Lake Huron's Scuba Diving

Lake Huron is one of the five Great Lakes of North America. It is freshwater. Closer to the Canadian Province of Ontario the North Channel and Georgian Bay flow into the lake, where thousands of tiny islands are located. To the southwest, you'll find the rather small Saginaw Bay, where around 200 shipwrecks have been registered. Huron's coastline is more than 6,000 km long. Fans of wreck diving will find the lake interesting since its waters hide the remains of more than 1000 sunken ships. One of the most famous wrecks is a European ship Le Griffon that went to the bottom because of a storm. A load is still inside it — a car.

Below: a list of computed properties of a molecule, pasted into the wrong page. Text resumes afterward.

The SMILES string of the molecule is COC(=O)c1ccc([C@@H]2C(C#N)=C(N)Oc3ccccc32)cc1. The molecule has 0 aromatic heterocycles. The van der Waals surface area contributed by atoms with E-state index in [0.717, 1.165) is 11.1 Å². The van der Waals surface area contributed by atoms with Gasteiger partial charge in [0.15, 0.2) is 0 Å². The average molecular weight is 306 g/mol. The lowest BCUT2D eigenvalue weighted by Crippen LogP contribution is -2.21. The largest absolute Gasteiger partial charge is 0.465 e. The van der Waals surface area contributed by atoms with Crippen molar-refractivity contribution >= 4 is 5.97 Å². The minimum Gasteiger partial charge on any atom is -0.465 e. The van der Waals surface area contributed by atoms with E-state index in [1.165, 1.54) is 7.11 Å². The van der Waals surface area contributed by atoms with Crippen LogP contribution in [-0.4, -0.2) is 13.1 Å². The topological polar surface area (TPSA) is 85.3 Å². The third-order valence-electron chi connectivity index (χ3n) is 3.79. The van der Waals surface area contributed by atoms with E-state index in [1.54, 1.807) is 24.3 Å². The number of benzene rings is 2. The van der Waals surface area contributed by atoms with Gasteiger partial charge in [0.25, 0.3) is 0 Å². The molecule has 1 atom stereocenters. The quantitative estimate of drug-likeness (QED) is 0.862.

Getting There

To get to Lake Huron, you'll need to fly to the cities of Detroit (Michigan), USA or Toronto (Canada). You can then buy a bus ticket or rent a car.


Lake Huron has a continental climate with a hot summer and frosty and snowy winter. In summer, there is a chance of thunderstorms; and the air temperature is within + 25- 30 °C. In winter, the air cools down to –3/–10 °C, with cold winds. There is a chance of tornadoes.

Dive Spots near Lake Huron

Lake Huron's main dive sites are wrecks. There were 116 historically significant shipwrecks, and the total number of ships that sunk here exceeds 1000. The most famous are Le Griffon Wreck, Matoa Wreck, Manola Wreck, Monrovia Wreck and Florida Wreck.